FM Anna Koivusalon yleisen historian väitöskirja “The Man Who Started the American Civil War: Southern Honor, Emotion, and James Chesnut, Jr.” tarkastettiin Helsingin yliopiston humanistisessa tiedekunnassa 3.6.2017. Vastaväittäjänä toimi professori John Mayfield (Samford University, Alabama) ja kustoksena professori Markku Peltonen.
On April 12, 1861, the first shots of the American Civil War were fired at Fort Sumter, a fortress island protecting the harbor of Charleston, South Carolina. The state of South Carolina had declared itself independent a few months earlier and since formed a Confederacy with other southern states that had seceded from the United States. Fort Sumter, however, was held by the United States Army, troops that had been stationed there when the state of South Carolina had still been a part of the Union. Therefore, Southerners considered Fort Sumter as being invaded by a foreign army. The night before, General Pierre Beauregard, who commanded the newly-founded Confederate Army, had sent a couple of aides to negotiate the surrender of the fort. The leader of these aides was one Colonel Chesnut.
James Chesnut was not a military man but a 46-year-old lawyer and politician, who had merely offered General Beauregard his services and skills as a negotiator. He thought, he said, that Fort Sumter would drop on their lap like a ripe pear – that the Federals, starving without provisions, would realize that the fort belonged to the Confederates. As it happens, the commander of the fort declined to surrender, at least not just yet. He would wait a few days more, he said. So the Confederate aides, led by Chesnut, deemed the negotiations unsuccessful. Deciding not to wait the few days that the Federals had asked for, they left the fortress and rowed to nearby Confederate batteries. There Chesnut ordered the batteries to start firing at Fort Sumter to force it to surrender. By doing so, he started a war that eventually required hundreds of thousands of lives.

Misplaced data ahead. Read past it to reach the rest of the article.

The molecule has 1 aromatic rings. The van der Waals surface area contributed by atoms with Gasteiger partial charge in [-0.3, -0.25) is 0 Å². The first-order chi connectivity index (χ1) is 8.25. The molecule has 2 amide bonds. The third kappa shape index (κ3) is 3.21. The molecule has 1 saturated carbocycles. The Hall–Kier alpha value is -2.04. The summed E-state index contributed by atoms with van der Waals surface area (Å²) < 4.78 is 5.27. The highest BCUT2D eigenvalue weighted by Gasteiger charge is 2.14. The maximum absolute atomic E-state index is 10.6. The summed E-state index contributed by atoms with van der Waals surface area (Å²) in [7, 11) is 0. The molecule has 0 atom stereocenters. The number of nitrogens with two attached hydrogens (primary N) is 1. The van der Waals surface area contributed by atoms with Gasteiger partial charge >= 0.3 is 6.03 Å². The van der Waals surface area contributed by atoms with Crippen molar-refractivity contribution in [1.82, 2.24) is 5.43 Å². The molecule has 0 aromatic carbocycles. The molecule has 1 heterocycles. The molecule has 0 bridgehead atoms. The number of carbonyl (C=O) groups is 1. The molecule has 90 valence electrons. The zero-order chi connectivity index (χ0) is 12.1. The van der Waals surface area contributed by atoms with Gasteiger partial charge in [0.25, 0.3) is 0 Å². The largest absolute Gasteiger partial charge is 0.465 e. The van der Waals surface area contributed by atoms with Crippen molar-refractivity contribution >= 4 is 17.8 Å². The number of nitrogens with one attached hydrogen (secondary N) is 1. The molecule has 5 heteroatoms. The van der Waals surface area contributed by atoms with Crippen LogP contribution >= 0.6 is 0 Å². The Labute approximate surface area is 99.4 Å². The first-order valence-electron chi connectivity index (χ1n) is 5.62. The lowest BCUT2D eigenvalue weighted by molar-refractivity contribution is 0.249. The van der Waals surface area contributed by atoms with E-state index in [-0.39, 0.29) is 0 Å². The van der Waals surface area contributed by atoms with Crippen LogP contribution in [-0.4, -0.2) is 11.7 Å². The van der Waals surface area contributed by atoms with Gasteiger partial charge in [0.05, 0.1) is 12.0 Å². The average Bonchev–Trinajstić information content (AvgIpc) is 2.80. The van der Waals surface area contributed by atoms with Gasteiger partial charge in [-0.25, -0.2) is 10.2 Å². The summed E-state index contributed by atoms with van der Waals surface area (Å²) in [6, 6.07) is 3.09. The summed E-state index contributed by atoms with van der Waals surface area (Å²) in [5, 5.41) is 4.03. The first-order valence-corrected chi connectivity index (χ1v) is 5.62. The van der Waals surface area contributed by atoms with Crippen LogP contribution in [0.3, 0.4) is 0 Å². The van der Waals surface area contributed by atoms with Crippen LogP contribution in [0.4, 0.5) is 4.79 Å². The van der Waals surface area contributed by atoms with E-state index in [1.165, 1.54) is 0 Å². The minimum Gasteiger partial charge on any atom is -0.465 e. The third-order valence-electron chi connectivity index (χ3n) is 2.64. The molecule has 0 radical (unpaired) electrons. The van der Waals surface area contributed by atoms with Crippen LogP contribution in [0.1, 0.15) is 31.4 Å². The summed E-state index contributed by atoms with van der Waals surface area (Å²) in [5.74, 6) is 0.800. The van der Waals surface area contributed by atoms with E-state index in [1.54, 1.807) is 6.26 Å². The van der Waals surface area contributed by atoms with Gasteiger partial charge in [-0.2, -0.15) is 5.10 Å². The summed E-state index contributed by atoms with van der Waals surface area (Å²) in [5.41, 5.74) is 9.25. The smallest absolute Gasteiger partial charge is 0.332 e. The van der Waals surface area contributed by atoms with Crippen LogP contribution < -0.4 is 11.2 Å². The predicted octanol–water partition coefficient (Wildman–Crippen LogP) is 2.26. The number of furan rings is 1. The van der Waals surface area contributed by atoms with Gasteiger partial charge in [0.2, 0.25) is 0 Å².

The American Civil War (1861-1865) was fought between the United States of America (or the Union, or the North) and the Confederate States of America (or the Confederacy, or the South). Historians have explained the rift between the North and the South, which had begun decades earlier, by political, economic, and cultural reasons. Slavery, the so-called “peculiar institution” of the South, had made the region prosperous but also vexed northern abolitionists, the opponents of slavery. Abolitionism had given birth to the Republican Party that opposed southern Democrats, who spoke for the states’ rights. These meant that the states should be allowed to decide on crucial matters such as slavery, and not be controlled by the Union. The debates and disagreements on the differences between the North and the South were fueled by a concept that is called southern honor. Southerners considered any federal interventions in slavery and the states’ rights as insults to their honor. They claimed that they would never submit to be ruled by the North or Abraham Lincoln, the recently elected Republican President, who, they feared, would abolish slavery. After Lincoln’s election, South Carolina seceded from the Union as a protest, followed by other slave states.